(1 _- )H7-2 t \$
K V II |
(1)
In these equations, k Vu + (V.. F with k = m
or k p, R, pf/pp represents the density ratio and
Ga = d3pfApg/r2 is the Galileo number where d is the
particle diameter. The Galileo number is a Reynolds num-
ber based on the settling velocity of particles.

Mixed-fluid model

1 R3 )D uL
C., H 1+ R) D
D

-Vp P V pp + PM
Ap II ( II

+V. T I +

7th International Conference on Multiphase Flow,
ICMF 2010, Tampa, FL, May 30 -June 4, 2010

with ps the internal friction coefficient and the permeabil-
ity K -(1 )3d2
ity K = with kOK w 180 (Happel and Brenner
1973).

Numerical model

The Finite Element Method (FEM) is based on the dis-
cretisation of the variational formulation associated with
equations (1) for the two-fluid model and on equation (2)
for the mixed-fluid model.
The two-fluid formulation is based on the solution of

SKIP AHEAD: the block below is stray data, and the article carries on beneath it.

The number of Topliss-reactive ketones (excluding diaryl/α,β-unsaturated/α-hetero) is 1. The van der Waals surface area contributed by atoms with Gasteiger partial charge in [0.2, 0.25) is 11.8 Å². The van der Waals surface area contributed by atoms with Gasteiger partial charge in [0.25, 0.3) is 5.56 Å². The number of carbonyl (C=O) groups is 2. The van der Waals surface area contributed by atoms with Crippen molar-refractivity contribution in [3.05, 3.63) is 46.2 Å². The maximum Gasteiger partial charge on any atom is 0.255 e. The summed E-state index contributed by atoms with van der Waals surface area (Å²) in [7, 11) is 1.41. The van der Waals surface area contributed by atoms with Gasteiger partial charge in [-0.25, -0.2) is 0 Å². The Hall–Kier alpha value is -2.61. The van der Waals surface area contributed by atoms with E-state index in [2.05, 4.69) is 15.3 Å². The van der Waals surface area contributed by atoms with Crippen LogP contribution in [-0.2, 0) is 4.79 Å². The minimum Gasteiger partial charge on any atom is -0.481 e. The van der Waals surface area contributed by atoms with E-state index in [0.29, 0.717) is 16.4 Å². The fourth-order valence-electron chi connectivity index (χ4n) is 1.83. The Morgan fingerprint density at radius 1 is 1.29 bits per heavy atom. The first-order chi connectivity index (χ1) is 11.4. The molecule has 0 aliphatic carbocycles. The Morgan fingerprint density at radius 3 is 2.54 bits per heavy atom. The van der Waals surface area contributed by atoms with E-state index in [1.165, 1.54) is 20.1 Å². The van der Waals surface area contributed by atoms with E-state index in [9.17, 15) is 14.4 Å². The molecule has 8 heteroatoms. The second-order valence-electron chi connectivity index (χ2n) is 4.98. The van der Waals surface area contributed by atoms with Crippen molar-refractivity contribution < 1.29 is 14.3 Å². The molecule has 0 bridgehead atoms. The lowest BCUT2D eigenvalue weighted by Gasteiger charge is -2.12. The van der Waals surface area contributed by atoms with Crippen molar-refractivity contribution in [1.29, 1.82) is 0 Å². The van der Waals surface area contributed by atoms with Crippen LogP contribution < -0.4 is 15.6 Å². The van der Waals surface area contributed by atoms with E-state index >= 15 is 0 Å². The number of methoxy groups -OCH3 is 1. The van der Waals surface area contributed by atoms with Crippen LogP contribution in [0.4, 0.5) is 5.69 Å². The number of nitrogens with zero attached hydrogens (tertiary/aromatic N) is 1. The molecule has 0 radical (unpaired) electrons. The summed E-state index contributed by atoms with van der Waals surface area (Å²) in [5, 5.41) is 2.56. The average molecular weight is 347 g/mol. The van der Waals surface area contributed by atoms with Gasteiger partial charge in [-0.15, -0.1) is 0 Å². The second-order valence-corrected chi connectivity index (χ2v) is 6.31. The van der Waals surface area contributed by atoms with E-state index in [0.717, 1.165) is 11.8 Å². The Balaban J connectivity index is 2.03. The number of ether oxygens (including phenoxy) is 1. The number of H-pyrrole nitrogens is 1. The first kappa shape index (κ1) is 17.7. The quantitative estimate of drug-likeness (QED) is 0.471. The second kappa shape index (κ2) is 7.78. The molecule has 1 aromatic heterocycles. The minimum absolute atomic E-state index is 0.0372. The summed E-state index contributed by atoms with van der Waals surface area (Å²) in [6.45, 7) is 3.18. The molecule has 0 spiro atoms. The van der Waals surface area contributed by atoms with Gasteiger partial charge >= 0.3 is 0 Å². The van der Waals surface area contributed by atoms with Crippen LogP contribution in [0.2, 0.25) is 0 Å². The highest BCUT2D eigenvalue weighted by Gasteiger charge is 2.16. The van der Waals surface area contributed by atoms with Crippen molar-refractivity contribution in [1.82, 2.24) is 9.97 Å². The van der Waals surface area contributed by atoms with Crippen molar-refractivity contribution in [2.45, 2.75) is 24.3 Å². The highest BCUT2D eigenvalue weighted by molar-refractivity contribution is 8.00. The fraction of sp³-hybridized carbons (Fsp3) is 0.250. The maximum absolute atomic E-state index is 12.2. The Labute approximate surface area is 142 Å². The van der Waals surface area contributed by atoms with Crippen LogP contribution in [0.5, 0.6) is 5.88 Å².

the system (1) in a weakly coupled way. The algorithm
associated with the mixed-fluid formulation is based on
the solution of the system (2). The non-linearities in the
governing equations are solved by a Newton-Raphson al-
gorithm by taking the first variation of the variational for-
mulations.
The specific issue raised by the previous two-phase model
lie in the calculation of the frictional stress. Following
(Jop et al. 2006), the frictional stress can be written as
TP = lP

with I. = i'/I P |. The particulate viscosity di-
verges as the particulate shear rate tends toward zero (i.e.:
in the static zone) raises obvious numerical problems. The
basic idea to overcome this issue consists in regularizing
the viscosity by adding a small quantity (A) to the denom-
inator of the particulate viscosity ,. -' 1'/( +A)